Moving to

I'm moving to Mostly.

I plan to use that site as a "self-marketing website" of sorts and to manage content in a way that I would otherwise not be able to do on blogger alone.

This blog will stay, ostensibly for more provisional ideas prior to refinement. I'll be gradually moving content (I still like) over to the other website. =)

Tuesday, June 7, 2011

Revisiting Regulation in Singapore

I've written to the ST Forum again about IDA's weak regulations in response to another reported "ISP incident". I did so earlier this year, raising the example of the $5,000 penalty (per month) for violating Quality of Service requirements. IDA neatly sidestepped the issue with a non-sequitur. (See: An earlier post titled "Regulation of Industry")

While I call for more stringent regulations, I am not an uninformed Luddite whose crazed propositions would tear down the economy. I understand that Singapore's survival is predicated on a strong economy. Today, we have a decent to good economy, with business-friendly regulations and business-friendly labour policy.

However, in recent years consumers have suffered. The minibond saga is emblematic of this, with Hong Kong investors getting relief while Singapore investors lost most of their principal to (what I believe to be) deceptive marketing practices (and a touch of greed fogging their vision). Telecommunications too is a much complained about industry.

To be a great economy, corporations and consumers in Singapore will have to work in partnership. This can only happen with equality in the said partnership. When corporations have too much power, they use that power in an easy route to gaining economic benefits as opposed to the tougher route of innovating and developing ever better goods and services. Thus, government regulations have a role to play in this: creating a healthy business environment for both firms and consumers.

Good regulations are necessary for us to go from Good to Great.

Now, allow me to attach my letter to the forum, which I've just sent off. (So I'm unsure if they'll publish it.)
    I refer to the letter "Poor show by SingTel after broadband disruption" (Jun 7, 2011) by Garrick Woi, who, in late April this year, suffered a 16 hour long disruption to his broadband access along with others in "limited residential areas". He reports the lack of communication on the part of his ISP and difficulty getting information on the outage.

    I believe that a blase attitude has been encouraged by the weak penalties specified by IDA's regulations, which are not stringent enough to shape good behavior on the part of ISPs. For example, Quality of Service violations, which are necessarily severe, warrant a fine of $5,000 a month. When preventing an impending outage or swiftly remediating an outage would cost significantly more than $5,000, ISPs are encouraged to take no special remedial action, especially in view of the fact that customers are locked in to long term contracts. The "sense of responsibility", that might nudge them in the opposite direction, should be bolstered by a strong set of regulations.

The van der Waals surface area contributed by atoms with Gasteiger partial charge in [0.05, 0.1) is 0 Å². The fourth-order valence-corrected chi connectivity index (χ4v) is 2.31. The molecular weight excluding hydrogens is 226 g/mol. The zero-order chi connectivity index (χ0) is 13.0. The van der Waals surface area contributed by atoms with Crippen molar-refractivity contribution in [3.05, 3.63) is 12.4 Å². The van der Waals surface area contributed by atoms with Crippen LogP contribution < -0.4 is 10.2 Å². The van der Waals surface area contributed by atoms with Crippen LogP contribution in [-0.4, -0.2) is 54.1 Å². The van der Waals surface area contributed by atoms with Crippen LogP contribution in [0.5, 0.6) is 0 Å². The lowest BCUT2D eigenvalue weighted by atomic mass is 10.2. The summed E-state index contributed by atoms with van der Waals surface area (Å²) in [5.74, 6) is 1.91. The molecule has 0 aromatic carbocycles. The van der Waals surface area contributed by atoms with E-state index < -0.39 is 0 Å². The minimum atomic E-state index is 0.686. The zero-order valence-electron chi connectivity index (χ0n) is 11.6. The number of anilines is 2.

I've written to the ST Forum ("Slow broadband: IDA's rules are not effective enough", Mar 28, 2011; "IDA yet to address crux of issue"; Apr 11, 2011) and to IDA on the weakness of existing regulations, but their reply neatly side-stepped the issue ("Broadband speed not part of service quality standards", 2nd Apr 2011).

    In the 16-hour outage affected home businesses would have lost revenue and reputation, and probably will not be compensated due to difficulty in reigorously quantifying the losses. Similarly, it is unlikely any answer to Mr Woi's question "Can affected customers claim compensation for the service disruption?" will be to his satisfaction.

    I invite IDA to answer, directly, whether it thinks a mere $5,000 penalty is justifiable for a violation that could lead to losses orders of magnitude above it. This is a matter of national econmic interest. I hope IDA will review it's internet regulations and establish a comprehensive set of rules and penalties that are fair to ISPs and customers.

Internet regulations are a side-show in the grand scheme of Singapore's economy. There has to be a change of mindset on the part of regulators, bearing in mind that regulations should make it easy to conduct business responsibly. Allow me reiterate my conclusion: Good regulations are necessary to take Singapore's economy from Good to Great.

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